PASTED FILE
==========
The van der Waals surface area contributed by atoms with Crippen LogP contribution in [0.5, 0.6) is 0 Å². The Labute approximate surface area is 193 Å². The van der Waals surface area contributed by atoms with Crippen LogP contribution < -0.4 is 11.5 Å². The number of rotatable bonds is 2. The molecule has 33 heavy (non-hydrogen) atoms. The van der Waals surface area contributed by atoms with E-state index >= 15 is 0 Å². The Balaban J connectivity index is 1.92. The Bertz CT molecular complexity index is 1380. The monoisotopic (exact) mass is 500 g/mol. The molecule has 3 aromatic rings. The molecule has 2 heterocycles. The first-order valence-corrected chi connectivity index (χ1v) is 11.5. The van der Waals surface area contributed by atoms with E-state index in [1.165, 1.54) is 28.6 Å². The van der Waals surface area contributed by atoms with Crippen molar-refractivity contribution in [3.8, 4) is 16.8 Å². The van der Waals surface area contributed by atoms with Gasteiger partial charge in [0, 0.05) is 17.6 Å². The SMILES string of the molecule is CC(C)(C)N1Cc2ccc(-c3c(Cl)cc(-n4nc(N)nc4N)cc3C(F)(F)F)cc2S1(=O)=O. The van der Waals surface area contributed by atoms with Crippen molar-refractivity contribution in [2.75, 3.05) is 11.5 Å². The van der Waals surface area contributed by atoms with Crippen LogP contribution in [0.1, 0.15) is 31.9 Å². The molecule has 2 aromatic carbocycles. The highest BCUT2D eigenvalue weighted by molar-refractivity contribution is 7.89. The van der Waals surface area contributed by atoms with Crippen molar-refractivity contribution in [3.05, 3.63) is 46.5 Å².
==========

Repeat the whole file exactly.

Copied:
The van der Waals surface area contributed by atoms with Crippen LogP contribution in [0.5, 0.6) is 0 Å². The Labute approximate surface area is 193 Å². The van der Waals surface area contributed by atoms with Crippen LogP contribution < -0.4 is 11.5 Å². The number of rotatable bonds is 2. The molecule has 33 heavy (non-hydrogen) atoms. The van der Waals surface area contributed by atoms with E-state index >= 15 is 0 Å². The Balaban J connectivity index is 1.92. The Bertz CT molecular complexity index is 1380. The monoisotopic (exact) mass is 500 g/mol. The molecule has 3 aromatic rings. The molecule has 2 heterocycles. The first-order valence-corrected chi connectivity index (χ1v) is 11.5. The van der Waals surface area contributed by atoms with E-state index in [1.165, 1.54) is 28.6 Å². The van der Waals surface area contributed by atoms with Crippen molar-refractivity contribution in [3.8, 4) is 16.8 Å². The van der Waals surface area contributed by atoms with Gasteiger partial charge in [0, 0.05) is 17.6 Å². The SMILES string of the molecule is CC(C)(C)N1Cc2ccc(-c3c(Cl)cc(-n4nc(N)nc4N)cc3C(F)(F)F)cc2S1(=O)=O. The van der Waals surface area contributed by atoms with Crippen molar-refractivity contribution in [2.75, 3.05) is 11.5 Å². The van der Waals surface area contributed by atoms with Crippen LogP contribution in [0.1, 0.15) is 31.9 Å². The molecule has 2 aromatic carbocycles. The highest BCUT2D eigenvalue weighted by molar-refractivity contribution is 7.89. The van der Waals surface area contributed by atoms with Crippen molar-refractivity contribution in [3.05, 3.63) is 46.5 Å².